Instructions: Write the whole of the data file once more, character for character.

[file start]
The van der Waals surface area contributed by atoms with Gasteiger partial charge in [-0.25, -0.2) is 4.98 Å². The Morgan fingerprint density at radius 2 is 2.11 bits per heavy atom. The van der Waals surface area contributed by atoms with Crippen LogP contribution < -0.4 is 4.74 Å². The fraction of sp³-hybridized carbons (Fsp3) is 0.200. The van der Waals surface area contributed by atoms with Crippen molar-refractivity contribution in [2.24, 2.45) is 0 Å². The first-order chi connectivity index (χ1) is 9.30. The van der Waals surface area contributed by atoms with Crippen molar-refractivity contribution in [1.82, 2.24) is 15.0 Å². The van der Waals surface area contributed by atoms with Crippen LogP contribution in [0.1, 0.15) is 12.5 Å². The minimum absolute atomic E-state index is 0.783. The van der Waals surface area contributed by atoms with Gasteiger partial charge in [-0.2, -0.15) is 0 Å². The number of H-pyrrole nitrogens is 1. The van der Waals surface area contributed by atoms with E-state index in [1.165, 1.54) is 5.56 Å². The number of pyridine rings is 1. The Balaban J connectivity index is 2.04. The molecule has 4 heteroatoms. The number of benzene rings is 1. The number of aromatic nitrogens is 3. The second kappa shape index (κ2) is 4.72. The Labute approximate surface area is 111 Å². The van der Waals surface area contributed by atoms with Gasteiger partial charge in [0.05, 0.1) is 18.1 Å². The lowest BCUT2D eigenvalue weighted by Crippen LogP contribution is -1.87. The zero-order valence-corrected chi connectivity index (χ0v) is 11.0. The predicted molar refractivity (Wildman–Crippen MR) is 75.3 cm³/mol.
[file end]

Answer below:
The van der Waals surface area contributed by atoms with Gasteiger partial charge in [-0.25, -0.2) is 4.98 Å². The Morgan fingerprint density at radius 2 is 2.11 bits per heavy atom. The van der Waals surface area contributed by atoms with Crippen LogP contribution < -0.4 is 4.74 Å². The fraction of sp³-hybridized carbons (Fsp3) is 0.200. The van der Waals surface area contributed by atoms with Crippen molar-refractivity contribution in [2.24, 2.45) is 0 Å². The first-order chi connectivity index (χ1) is 9.30. The van der Waals surface area contributed by atoms with Crippen molar-refractivity contribution in [1.82, 2.24) is 15.0 Å². The van der Waals surface area contributed by atoms with Crippen LogP contribution in [0.1, 0.15) is 12.5 Å². The minimum absolute atomic E-state index is 0.783. The van der Waals surface area contributed by atoms with Gasteiger partial charge in [-0.2, -0.15) is 0 Å². The number of H-pyrrole nitrogens is 1. The van der Waals surface area contributed by atoms with E-state index in [1.165, 1.54) is 5.56 Å². The number of pyridine rings is 1. The Balaban J connectivity index is 2.04. The molecule has 4 heteroatoms. The number of benzene rings is 1. The number of aromatic nitrogens is 3. The second kappa shape index (κ2) is 4.72. The Labute approximate surface area is 111 Å². The van der Waals surface area contributed by atoms with Gasteiger partial charge in [0.05, 0.1) is 18.1 Å². The lowest BCUT2D eigenvalue weighted by Crippen LogP contribution is -1.87. The zero-order valence-corrected chi connectivity index (χ0v) is 11.0. The predicted molar refractivity (Wildman–Crippen MR) is 75.3 cm³/mol.